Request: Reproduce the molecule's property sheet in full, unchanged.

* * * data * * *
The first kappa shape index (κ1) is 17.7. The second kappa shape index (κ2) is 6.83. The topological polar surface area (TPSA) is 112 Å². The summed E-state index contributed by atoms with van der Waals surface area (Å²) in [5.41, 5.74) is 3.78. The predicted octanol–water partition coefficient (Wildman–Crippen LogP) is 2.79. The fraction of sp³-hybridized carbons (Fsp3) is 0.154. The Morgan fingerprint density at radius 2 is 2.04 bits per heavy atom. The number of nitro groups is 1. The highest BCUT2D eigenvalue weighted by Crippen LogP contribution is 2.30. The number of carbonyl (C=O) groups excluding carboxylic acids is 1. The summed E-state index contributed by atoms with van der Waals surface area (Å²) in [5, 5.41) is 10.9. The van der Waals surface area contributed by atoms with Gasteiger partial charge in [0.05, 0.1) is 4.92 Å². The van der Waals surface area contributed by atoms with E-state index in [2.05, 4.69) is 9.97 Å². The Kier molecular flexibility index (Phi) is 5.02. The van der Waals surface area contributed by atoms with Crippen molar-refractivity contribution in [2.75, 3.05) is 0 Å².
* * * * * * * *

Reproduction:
The first kappa shape index (κ1) is 17.7. The second kappa shape index (κ2) is 6.83. The topological polar surface area (TPSA) is 112 Å². The summed E-state index contributed by atoms with van der Waals surface area (Å²) in [5.41, 5.74) is 3.78. The predicted octanol–water partition coefficient (Wildman–Crippen LogP) is 2.79. The fraction of sp³-hybridized carbons (Fsp3) is 0.154. The Morgan fingerprint density at radius 2 is 2.04 bits per heavy atom. The number of nitro groups is 1. The highest BCUT2D eigenvalue weighted by Crippen LogP contribution is 2.30. The number of carbonyl (C=O) groups excluding carboxylic acids is 1. The summed E-state index contributed by atoms with van der Waals surface area (Å²) in [5, 5.41) is 10.9. The van der Waals surface area contributed by atoms with Gasteiger partial charge in [0.05, 0.1) is 4.92 Å². The van der Waals surface area contributed by atoms with E-state index in [2.05, 4.69) is 9.97 Å². The Kier molecular flexibility index (Phi) is 5.02. The van der Waals surface area contributed by atoms with Crippen molar-refractivity contribution in [2.75, 3.05) is 0 Å².